Roads have been constructed for centuries, but have intelligent roads been around for as long? A good case can be made by examining the above photograph. The roadway is found in the ancient Roman city of Pompeii. The Romans were on to something here and you’ll see similar approaches used in modern engineering.
You can see a road with curb and wide sidewalks providing safe passage separating pedestrians from horse-drawn wagons. The tight stone paver pavement makes for an all-weather surface. Grooves cut into the stone pavers guide the chariot or wagon through the crosswalk – intelligent, handsfree driving! To use the grooves, the chariot had to have a standardized width. A standardized width or wheelbase is essential in modern vehicle design and railroads. The road is also an early example of street scaping. The three steppingstones make a pedestrian, raised crosswalk, though clearly not accessible. Chariots and wagons would have had to slowdown to make it through the steppingstones, hence narrowing the roadway for a traffic calming feature. The deep curbs provide for stormwater and sewage retainment and infiltration. The steppingstones kept the citizens clean and dry.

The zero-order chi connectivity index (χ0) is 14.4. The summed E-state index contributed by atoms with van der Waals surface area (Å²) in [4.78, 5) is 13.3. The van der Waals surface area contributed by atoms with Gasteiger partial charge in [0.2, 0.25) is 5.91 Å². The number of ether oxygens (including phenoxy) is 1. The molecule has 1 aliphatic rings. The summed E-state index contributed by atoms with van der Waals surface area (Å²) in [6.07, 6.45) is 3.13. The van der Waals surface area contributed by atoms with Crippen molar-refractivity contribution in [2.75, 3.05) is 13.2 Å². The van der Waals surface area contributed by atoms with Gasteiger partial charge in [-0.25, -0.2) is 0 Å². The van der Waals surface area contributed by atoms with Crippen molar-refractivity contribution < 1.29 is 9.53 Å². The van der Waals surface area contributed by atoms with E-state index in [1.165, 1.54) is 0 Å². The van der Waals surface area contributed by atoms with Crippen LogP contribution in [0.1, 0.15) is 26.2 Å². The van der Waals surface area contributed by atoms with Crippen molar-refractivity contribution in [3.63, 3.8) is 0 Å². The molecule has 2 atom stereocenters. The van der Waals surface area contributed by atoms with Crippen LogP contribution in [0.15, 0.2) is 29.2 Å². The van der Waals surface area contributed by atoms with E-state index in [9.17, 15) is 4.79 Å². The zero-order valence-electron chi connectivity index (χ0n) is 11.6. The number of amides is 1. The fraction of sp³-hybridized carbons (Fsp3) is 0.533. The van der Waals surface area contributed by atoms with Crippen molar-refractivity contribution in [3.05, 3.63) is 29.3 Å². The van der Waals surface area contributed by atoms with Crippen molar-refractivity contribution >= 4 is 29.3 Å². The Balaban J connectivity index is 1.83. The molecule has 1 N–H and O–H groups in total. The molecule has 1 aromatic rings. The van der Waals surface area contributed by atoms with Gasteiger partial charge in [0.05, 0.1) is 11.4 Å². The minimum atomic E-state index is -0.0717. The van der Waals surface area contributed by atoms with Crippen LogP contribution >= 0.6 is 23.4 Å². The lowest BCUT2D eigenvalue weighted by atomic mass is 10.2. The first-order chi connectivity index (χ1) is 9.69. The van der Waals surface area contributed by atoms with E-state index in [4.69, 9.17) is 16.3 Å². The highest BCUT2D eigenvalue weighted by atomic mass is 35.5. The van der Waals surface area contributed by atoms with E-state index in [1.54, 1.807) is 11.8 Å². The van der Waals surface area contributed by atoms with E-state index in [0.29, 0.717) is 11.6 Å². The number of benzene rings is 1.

Photograph from https://dsolter.files.wordpress.com/2011/01/dsc01957.jpg